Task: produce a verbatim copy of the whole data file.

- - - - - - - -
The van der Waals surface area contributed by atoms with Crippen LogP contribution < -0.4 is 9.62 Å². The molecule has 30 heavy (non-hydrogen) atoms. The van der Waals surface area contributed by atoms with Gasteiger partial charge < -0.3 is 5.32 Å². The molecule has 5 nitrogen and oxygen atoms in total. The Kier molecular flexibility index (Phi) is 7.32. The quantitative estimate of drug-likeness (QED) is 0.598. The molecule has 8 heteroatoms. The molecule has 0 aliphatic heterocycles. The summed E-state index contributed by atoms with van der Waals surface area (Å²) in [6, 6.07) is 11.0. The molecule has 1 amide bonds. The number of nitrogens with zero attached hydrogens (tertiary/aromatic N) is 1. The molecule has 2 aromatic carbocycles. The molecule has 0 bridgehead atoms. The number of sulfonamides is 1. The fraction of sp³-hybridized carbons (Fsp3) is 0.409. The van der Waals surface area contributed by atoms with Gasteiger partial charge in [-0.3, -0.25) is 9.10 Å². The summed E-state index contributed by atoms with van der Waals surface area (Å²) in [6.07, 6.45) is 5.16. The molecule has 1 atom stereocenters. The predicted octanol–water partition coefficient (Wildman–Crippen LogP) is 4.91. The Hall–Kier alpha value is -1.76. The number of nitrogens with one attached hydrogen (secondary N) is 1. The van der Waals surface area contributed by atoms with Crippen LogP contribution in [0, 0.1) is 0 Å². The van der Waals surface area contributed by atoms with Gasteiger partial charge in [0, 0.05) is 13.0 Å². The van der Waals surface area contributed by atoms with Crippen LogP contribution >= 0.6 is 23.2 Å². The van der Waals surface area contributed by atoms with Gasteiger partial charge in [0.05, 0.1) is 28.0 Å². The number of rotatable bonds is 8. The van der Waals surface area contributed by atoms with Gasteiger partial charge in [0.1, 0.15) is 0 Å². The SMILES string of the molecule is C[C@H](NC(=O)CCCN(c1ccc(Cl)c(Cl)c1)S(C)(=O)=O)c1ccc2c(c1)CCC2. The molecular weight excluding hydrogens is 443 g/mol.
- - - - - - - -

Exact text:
The van der Waals surface area contributed by atoms with Crippen LogP contribution < -0.4 is 9.62 Å². The molecule has 30 heavy (non-hydrogen) atoms. The van der Waals surface area contributed by atoms with Gasteiger partial charge < -0.3 is 5.32 Å². The molecule has 5 nitrogen and oxygen atoms in total. The Kier molecular flexibility index (Phi) is 7.32. The quantitative estimate of drug-likeness (QED) is 0.598. The molecule has 8 heteroatoms. The molecule has 0 aliphatic heterocycles. The summed E-state index contributed by atoms with van der Waals surface area (Å²) in [6, 6.07) is 11.0. The molecule has 1 amide bonds. The number of nitrogens with zero attached hydrogens (tertiary/aromatic N) is 1. The molecule has 2 aromatic carbocycles. The molecule has 0 bridgehead atoms. The number of sulfonamides is 1. The fraction of sp³-hybridized carbons (Fsp3) is 0.409. The van der Waals surface area contributed by atoms with Gasteiger partial charge in [-0.3, -0.25) is 9.10 Å². The summed E-state index contributed by atoms with van der Waals surface area (Å²) in [6.07, 6.45) is 5.16. The molecule has 1 atom stereocenters. The predicted octanol–water partition coefficient (Wildman–Crippen LogP) is 4.91. The Hall–Kier alpha value is -1.76. The number of nitrogens with one attached hydrogen (secondary N) is 1. The van der Waals surface area contributed by atoms with Crippen LogP contribution in [0, 0.1) is 0 Å². The van der Waals surface area contributed by atoms with Gasteiger partial charge in [0, 0.05) is 13.0 Å². The van der Waals surface area contributed by atoms with Crippen LogP contribution >= 0.6 is 23.2 Å². The van der Waals surface area contributed by atoms with Gasteiger partial charge in [0.05, 0.1) is 28.0 Å². The number of rotatable bonds is 8. The van der Waals surface area contributed by atoms with Gasteiger partial charge in [0.1, 0.15) is 0 Å². The SMILES string of the molecule is C[C@H](NC(=O)CCCN(c1ccc(Cl)c(Cl)c1)S(C)(=O)=O)c1ccc2c(c1)CCC2. The molecular weight excluding hydrogens is 443 g/mol.